Dear Dr. Boli: As a historian of recent events, I often find myself in the delicate situation of having to give an objective account of some political figure with whose policies I disagreed violently. How can I maintain scrupulous fairness toward the weasels whose sordid affairs it is my duty to chronicle? —Sincerely, David McCullough.

Dear Sir: If you work hard to master your prejudices, you can approach your political differences with your subject in a mature and dignified manner, as befits an adult historian rather than a fourth-grader. For example, the iconodule writers who took on the task of narrating the reign of the iconoclast emperor Constantine V never mentioned his name without adding the epithet Copronymus, and so as Constantine Poopyhead he has passed into history. This technique gave their productions a calm dignity and sober style that have greatly enhanced their reputations among historians, and surely you can find a way of adapting it for your own purposes.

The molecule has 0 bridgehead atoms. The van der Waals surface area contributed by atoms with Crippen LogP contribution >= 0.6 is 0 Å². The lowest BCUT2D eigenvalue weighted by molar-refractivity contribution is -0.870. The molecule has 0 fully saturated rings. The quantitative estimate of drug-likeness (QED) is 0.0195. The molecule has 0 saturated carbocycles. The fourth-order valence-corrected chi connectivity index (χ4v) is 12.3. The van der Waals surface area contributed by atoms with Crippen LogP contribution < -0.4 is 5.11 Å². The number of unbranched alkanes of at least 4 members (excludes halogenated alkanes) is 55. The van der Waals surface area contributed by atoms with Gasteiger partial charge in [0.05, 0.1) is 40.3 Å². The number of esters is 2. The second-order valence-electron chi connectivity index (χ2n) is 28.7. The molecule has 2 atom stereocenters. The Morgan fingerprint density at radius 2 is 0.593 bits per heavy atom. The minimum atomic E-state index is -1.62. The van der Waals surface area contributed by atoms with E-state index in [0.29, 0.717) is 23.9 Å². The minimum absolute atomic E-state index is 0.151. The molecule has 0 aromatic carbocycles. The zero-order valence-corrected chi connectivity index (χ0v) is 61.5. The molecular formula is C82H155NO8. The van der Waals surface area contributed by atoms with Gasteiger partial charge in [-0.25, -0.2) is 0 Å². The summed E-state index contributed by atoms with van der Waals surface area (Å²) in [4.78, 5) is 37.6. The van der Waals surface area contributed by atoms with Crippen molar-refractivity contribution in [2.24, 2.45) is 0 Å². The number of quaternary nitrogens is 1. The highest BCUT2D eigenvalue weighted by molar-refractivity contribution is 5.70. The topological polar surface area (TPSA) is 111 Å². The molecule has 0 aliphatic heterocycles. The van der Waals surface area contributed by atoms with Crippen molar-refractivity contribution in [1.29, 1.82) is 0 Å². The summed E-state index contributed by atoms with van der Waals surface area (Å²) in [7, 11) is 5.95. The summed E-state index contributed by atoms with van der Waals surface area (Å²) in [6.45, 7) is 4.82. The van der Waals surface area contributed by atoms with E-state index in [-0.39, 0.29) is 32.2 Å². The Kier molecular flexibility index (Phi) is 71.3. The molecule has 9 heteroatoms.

1. Clay Potts says:

    When reading history I always prefer to go as directly to the original source as possible – one day while reading Constantine V’s June 742 Facebook page, I noted several angry posts exchanged between Constantine and his brother-in-law where he repeatedly referred to his brother-in-law as “Thou Art-a-basdos!”

  2. This would seem an inappropriate place to link to my views on that honorable cad, Galahad Newman Bousted, so in the interest of my self-interest, that all might benefit, here’s the link.

    Jeffery Hodges

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